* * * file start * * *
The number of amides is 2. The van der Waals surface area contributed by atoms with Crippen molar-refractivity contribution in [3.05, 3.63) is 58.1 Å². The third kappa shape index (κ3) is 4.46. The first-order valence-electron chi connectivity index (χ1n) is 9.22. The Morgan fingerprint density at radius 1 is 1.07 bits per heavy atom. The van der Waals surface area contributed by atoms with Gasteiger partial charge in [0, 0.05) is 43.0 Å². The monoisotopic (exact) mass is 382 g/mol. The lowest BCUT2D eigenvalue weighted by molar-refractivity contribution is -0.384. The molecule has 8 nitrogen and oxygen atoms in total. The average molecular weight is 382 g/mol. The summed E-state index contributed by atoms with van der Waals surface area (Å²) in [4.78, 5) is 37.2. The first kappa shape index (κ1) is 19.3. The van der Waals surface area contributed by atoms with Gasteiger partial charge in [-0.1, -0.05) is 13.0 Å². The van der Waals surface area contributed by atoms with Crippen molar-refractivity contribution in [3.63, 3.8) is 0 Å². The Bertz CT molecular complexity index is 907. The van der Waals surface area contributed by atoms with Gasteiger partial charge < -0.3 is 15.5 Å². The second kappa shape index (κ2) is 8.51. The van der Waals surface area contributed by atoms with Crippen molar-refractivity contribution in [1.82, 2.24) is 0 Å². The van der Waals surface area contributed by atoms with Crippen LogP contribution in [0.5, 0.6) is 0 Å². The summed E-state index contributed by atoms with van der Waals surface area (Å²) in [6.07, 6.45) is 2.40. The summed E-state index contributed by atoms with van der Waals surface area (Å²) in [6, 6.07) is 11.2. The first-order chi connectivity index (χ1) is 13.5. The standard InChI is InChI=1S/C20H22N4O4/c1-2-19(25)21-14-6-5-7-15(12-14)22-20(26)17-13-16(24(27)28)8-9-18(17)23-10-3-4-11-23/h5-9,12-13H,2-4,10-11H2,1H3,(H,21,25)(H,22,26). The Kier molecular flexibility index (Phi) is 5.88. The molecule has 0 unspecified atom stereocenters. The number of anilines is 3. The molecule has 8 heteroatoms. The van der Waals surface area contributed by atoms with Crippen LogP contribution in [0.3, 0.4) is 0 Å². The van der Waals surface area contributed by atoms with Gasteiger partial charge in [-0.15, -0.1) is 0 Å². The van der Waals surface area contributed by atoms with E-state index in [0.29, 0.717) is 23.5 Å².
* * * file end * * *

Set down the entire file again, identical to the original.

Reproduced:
The number of amides is 2. The van der Waals surface area contributed by atoms with Crippen molar-refractivity contribution in [3.05, 3.63) is 58.1 Å². The third kappa shape index (κ3) is 4.46. The first-order valence-electron chi connectivity index (χ1n) is 9.22. The Morgan fingerprint density at radius 1 is 1.07 bits per heavy atom. The van der Waals surface area contributed by atoms with Gasteiger partial charge in [0, 0.05) is 43.0 Å². The monoisotopic (exact) mass is 382 g/mol. The lowest BCUT2D eigenvalue weighted by molar-refractivity contribution is -0.384. The molecule has 8 nitrogen and oxygen atoms in total. The average molecular weight is 382 g/mol. The summed E-state index contributed by atoms with van der Waals surface area (Å²) in [4.78, 5) is 37.2. The first kappa shape index (κ1) is 19.3. The van der Waals surface area contributed by atoms with Gasteiger partial charge in [-0.1, -0.05) is 13.0 Å². The van der Waals surface area contributed by atoms with Crippen molar-refractivity contribution in [3.63, 3.8) is 0 Å². The Bertz CT molecular complexity index is 907. The van der Waals surface area contributed by atoms with Gasteiger partial charge < -0.3 is 15.5 Å². The second kappa shape index (κ2) is 8.51. The van der Waals surface area contributed by atoms with Crippen molar-refractivity contribution in [1.82, 2.24) is 0 Å². The van der Waals surface area contributed by atoms with Crippen LogP contribution in [0.5, 0.6) is 0 Å². The summed E-state index contributed by atoms with van der Waals surface area (Å²) in [6.07, 6.45) is 2.40. The summed E-state index contributed by atoms with van der Waals surface area (Å²) in [6, 6.07) is 11.2. The first-order chi connectivity index (χ1) is 13.5. The standard InChI is InChI=1S/C20H22N4O4/c1-2-19(25)21-14-6-5-7-15(12-14)22-20(26)17-13-16(24(27)28)8-9-18(17)23-10-3-4-11-23/h5-9,12-13H,2-4,10-11H2,1H3,(H,21,25)(H,22,26). The Kier molecular flexibility index (Phi) is 5.88. The molecule has 0 unspecified atom stereocenters. The number of anilines is 3. The molecule has 8 heteroatoms. The van der Waals surface area contributed by atoms with Crippen LogP contribution in [0.3, 0.4) is 0 Å². The van der Waals surface area contributed by atoms with Gasteiger partial charge in [-0.15, -0.1) is 0 Å². The van der Waals surface area contributed by atoms with E-state index in [0.29, 0.717) is 23.5 Å².